Recognising signs of risk
Whatever the appeal outcome, the Mishcon de Reya fraud case holds valuable lessons for firm's risk management strategies, advises Martina Hogg
The High Court’s decision to order Mishcon de Reya to pay compensation to a client which suffered losses in a fraudulent property transaction has set hares running across the conveyancing industry. Not least among firm’s concerns, is the pretty extraordinary fact that the court came to its decision despite finding that Mishcon’s lawyers had not acted negligently.
The case is an example of an increasingly common form of property fraud, in which fraudsters identify properties which aren’t under mortgage (via Land Registry records), falsify documents to pose as the owner, and market the property for sale. Such was the case with a property Mishcon’s client Dreamvar set out to acquire in 2014.
The fraud was only discovered after the payment of £1.1m had already been transacted. Dreamvar subsequently sued the firm for negligence, with part of its argument being that Mishcon had not taken adequate steps to determine if the firm acting on the other side of the deal had done enough to establish if its client was indeed the property’s rightful owner. The judge ruled that Mishcon was liable for breach of trust but had not been negligent.
Mishcon is appealing the judgment and has rightly claimed that it could have major ramifications for the wider industry. Indeed, the court’s decision would appear to set the worrying precedent of making advisers liable to provide compensation in such cases on little more basis than the fact they can afford to do so.
It’s an issue that could impact any firm which holds client’s funds on trust – not only conveyancers, but also those handling other commercial transactions. The most obvious, immediate risk would be that this leads to an unwelcome increase in professional indemnity insurance (PII) premiums.
Whether the firm should be found liable when it hadn’t acted negligently has dominated the conversation around the judgment and will, no doubt, be the main issue of the appeal. However, regardless of the outcome, the case holds some key lessons for risk management within conveyancing firms, which could help prevent them falling foul of similar fraud.
Look for ‘red flags’
Properties which are not under mortgage present a higher risk of this form of fraud and this should be factored into risk management. However, firms should also be on the lookout for any other signs that all may not be as it seems. For example, according to reporting of the Mishcon case, the fraudulent vendor had expressed a desire to sell the property at speed, ideally within days. His explanation was that he was trying to ‘get one over’ on his ex-wife.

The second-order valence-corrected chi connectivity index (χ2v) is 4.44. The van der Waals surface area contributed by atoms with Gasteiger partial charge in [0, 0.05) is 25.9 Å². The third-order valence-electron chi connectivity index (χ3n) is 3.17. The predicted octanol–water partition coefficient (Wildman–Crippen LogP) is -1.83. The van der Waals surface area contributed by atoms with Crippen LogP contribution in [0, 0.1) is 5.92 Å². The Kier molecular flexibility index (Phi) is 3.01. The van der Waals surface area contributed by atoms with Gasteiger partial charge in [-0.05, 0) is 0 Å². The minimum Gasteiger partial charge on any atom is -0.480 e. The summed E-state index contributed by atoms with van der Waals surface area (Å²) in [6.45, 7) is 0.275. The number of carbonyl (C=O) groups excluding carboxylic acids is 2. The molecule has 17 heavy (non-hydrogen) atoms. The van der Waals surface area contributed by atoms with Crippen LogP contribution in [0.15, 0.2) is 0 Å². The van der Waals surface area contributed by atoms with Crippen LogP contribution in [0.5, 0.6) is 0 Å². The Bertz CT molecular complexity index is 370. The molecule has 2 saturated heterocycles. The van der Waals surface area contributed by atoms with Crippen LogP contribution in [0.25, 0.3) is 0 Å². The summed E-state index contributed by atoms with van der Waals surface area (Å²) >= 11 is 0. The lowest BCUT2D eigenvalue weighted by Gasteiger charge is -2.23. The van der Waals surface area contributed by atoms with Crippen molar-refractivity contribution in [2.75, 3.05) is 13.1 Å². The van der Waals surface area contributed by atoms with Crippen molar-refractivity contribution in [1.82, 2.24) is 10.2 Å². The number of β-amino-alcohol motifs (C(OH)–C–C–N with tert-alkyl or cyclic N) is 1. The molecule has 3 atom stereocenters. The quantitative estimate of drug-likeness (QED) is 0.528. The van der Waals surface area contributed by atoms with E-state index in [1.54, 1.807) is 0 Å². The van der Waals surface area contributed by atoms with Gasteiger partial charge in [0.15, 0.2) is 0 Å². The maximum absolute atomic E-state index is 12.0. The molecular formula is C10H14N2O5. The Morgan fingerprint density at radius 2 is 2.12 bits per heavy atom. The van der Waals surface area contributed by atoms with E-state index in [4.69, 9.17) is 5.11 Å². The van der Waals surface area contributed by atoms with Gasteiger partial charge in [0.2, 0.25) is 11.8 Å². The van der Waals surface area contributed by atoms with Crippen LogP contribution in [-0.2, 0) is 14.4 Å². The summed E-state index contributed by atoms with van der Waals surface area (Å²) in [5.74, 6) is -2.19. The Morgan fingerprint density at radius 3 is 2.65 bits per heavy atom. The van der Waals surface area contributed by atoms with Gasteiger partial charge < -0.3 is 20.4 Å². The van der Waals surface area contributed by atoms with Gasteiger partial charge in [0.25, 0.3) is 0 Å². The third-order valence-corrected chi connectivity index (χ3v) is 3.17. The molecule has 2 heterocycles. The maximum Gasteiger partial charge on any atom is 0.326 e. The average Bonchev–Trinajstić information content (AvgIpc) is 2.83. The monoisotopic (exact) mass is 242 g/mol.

There is an argument that these factors, considered together, should have constituted a ‘red flag’ in terms of the legitimacy of the vendor’s motivation and integrity and therefore prompted further investigation. Of course, hindsight is a wonderful thing, but considering the outcome of the Mishcon case, firms would do well to consider how they can monitor for similar signs of risk.
Extra layer of due diligence
Clearly, there is a question mark over how far a firm acting for a purchaser can reasonably be expected to go to establish if its counterpart has correctly identified its client. But the Mishcon case suggests that an extra layer of due diligence in high-value transactions would be prudent.
The fraud was discovered when the transfer of ownership was lodged with the Land Registry. There is therefore an argument to be made for involving the Land Registry earlier in the process or, failing that, for firms to carry out their own due diligence on vendors, where risk is deemed to be high. For example, credit-checking facilities can be used to cross-reference claims of property ownership with other bills which would potentially flag up any inconsistencies. Of course, to carry out such a check would require the vendor’s consent. However, failure to grant this may well in itself present another red flag.
All eyes will be on the Court of Appeal case, which is due to be heard in October. Clearly, if the judgment is upheld and PII premiums rise as a result, clients will ultimately bear some of the cost – a situation which would be at odds with the government’s stated aim of reducing the cost and complexity of property purchases.
Martina Hogg is lead compliance consultant at Weightmans